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ARS Home » Midwest Area » West Lafayette, Indiana » Crop Production and Pest Control Research » Research » Publications at this Location » Publication #97081


item Goodwin, Stephen - Steve

Submitted to: Plant and Animal Genome Conference Proceedings
Publication Type: Abstract Only
Publication Acceptance Date: 1/17/1999
Publication Date: N/A
Citation: N/A

Interpretive Summary:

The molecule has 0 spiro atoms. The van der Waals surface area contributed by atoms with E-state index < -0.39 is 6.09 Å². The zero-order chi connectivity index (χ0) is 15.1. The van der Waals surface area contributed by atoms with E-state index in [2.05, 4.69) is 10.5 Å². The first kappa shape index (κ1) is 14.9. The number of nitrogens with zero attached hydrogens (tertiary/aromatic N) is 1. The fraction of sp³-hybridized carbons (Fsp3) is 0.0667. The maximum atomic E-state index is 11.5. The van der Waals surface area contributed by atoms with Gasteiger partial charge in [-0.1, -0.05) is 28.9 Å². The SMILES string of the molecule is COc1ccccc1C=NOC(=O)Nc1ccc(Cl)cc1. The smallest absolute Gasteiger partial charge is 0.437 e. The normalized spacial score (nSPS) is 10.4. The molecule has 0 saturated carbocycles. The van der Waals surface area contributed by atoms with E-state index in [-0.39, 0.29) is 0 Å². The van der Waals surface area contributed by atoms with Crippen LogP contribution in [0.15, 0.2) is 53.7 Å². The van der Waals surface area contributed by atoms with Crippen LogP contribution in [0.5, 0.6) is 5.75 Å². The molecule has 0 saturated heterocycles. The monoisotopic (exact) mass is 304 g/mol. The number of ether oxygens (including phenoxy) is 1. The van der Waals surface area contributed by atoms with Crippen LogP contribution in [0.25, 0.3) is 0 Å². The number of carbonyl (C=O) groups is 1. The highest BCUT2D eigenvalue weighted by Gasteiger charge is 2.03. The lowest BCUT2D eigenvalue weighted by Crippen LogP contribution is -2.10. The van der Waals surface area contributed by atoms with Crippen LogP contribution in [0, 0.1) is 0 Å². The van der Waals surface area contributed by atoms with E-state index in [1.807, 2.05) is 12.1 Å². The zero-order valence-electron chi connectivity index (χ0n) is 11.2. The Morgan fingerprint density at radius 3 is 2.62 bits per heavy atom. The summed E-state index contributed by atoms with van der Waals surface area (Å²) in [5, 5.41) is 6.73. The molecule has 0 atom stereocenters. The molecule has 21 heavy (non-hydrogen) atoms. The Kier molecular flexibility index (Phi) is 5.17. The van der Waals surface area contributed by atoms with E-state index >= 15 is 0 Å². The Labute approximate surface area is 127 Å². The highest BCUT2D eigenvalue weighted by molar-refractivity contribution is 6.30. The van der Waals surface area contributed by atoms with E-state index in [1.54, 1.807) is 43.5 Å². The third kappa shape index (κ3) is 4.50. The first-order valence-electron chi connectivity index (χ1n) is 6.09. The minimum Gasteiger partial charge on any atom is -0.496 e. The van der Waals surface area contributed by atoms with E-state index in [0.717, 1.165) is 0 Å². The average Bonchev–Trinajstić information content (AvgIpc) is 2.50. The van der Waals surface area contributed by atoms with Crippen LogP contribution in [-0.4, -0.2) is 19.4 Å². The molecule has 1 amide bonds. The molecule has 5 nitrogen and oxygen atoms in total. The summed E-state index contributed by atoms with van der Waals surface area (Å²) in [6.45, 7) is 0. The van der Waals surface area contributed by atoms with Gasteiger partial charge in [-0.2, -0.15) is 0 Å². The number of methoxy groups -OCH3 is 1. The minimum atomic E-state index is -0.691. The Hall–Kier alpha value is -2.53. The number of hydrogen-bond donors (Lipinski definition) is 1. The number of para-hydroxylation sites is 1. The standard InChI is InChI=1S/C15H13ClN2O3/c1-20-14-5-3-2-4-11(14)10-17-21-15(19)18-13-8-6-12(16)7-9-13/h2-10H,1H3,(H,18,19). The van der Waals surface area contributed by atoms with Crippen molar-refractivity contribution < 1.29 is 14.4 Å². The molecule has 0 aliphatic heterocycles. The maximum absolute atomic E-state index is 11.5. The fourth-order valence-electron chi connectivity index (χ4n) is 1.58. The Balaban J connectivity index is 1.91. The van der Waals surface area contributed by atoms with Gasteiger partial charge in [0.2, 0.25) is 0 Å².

Technical Abstract: The recent cloning of plant disease resistance genes has allowed similar sequences to be cloned using degenerate PCR primers that recognize conserved regions of the previously cloned genes. Analyses of several resistance gene analogs (RGAs) from wheat separated them into four classes. Primers were designed to unique regions that allowed specific amplification nof each wheat RGA class. Although previous analyses revealed a lack of synteny among RGAs from cereal species using degenerate primers, the conservation of specific RGA classes has not been tested. Therefore, the specific RGA primers were used to amplify DNA from a diverse group of plant species to test the evolutionary conservation of each RGA class from wheat. Two monocots (wheat, taro), two dicots (lima bean, four o clocks), a cycad and a clubmoss were tested. Three of the four wheat RGAs were present in at least one other plant species. Sequences of the test species plus others with high BLAST scores from GenBank were aligned using ClustalX and a phylogenetic analysis was performed with PHYLIP. These analyses revealed that each RGA class formed a distinct cluster with high evolutionary conservation. In addition to wheat, RGA class 4 also was present in both dicot species, while classes 1 and 2 were present in most of the species tested, including the cycad and clubmoss. The apparent high evolutionary conservation of these RGA sequences from wheat probably means that they evolved in early land plants and have been maintained over time by selection. Such a pattern may be expected if the RGAs encode resistance against pathogens or potential pathogens encountered commonly by all plant species. Therefore, high evolutionary conservation may result by descent from a common ancestor and may occur often among RGA sequences from plants.